OINTMENTS

‘You can make your own ointments?’

‘Yes. I can.’

‘No foolin’?’

‘No foolin’.’

The truth is that everyone  can make their own ointments. But the best part is not so much in the act of making them, when this is something that everyone can develop a skill for, but in what you put in it. Recipes for good ointments abound. Everyone likes a recipe. Even in business. A recipe for a crisis is always welcome, or a recipe for how to cash in fast is even better. Professionals around can make a good living from writing books after books after books of recipes. Here on Taroflexions I offer ‘recipes’ for how to read cards. But the truth of the matter is that in order for the recipe to be different, or the best there is, you have to put something extra in it. Or, rather, hide something. You don’t disclose your secret ingredient just like that.

So, yes, when I make an ointment, what I’m interested in is not so much the recipe proper, but the magic that makes it magical. This is the only way in which I can make sure to distinguish myself from the professionals. I like what Shakespeare said in Twelfth Night: “God give them wisdom that have it; and those that are fools, let them use their talents.”

While there’s no foolin’ in my craft, there’s something that borders that. A secret. I aim for my ointments to test a liminal space. How do you go from lavender to kratom? From datura to cannabis? What’s in between woodfruff and violets? Belladonna and salvia divinorum? A secret – that’s what’s in between. But this secret can also be found in the use of wooden vessels that you carve yourself, or in the sticks that you denude and then use as magical wands in your pots, or indeed, in the cards that you read to figure out the exact dosage for each ingredient that goes into an ancient recipe that yet also insists on not revealing its secrets. Ointments made this way can be dangerous, but then that’s just it. Without this risk I would be no different than the rest who make a living out of making soaps and salves.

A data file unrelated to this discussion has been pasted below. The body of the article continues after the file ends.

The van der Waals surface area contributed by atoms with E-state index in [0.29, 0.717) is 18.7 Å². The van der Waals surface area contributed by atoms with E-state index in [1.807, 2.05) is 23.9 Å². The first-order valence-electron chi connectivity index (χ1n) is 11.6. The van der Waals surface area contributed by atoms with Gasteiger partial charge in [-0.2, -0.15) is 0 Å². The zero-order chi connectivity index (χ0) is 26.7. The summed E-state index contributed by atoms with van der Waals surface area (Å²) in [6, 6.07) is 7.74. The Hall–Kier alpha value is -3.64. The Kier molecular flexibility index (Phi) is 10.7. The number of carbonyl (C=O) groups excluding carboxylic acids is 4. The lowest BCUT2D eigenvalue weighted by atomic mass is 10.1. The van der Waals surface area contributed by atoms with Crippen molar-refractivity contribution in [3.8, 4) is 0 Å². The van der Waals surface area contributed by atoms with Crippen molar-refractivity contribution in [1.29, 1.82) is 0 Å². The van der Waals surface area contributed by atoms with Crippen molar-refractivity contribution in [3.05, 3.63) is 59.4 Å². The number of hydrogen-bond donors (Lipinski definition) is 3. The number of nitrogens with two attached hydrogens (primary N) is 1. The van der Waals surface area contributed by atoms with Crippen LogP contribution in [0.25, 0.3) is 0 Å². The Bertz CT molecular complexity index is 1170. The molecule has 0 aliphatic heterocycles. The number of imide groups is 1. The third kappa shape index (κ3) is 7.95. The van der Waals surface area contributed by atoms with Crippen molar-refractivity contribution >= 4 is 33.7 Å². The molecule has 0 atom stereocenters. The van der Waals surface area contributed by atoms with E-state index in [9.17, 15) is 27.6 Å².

Here’s a pictorial example of how I go about it. I use my ointment for all sorts. For their smell, curative properties, and their metaphysics in ritual. Almost all of my enchanted cards are smeared in some ointment.

While the moon was dark 2 days ago, I made two batches: one made exclusively from violets, and another from lavender and woodfruff. The first has a sweet almond oil basis and the other olive oil. Beeswax is the binder, and the stuff in the liminal points of the ointment is the magic.

First you do your own harvesting.

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Then you dry the herbs.

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Make an oil infusion. Here the fast method: You poor oil over your plants so that they are fully soaked in it, and then you let it all slow heat for some 8 hours. I use a cast iron pot for this. Make sure you DO NOT scorch the oil. The point is not to cook the plants, but rather to let the warm oil bring out the oil in the plants. The cast iron pot can be replaced with a glass one, as it’s more neutral. But if you need some iron in it, then use the one I indicate here. Alternatively, you can poor the oil over the dried plants, and leave the jar to do its work over 6 weeks.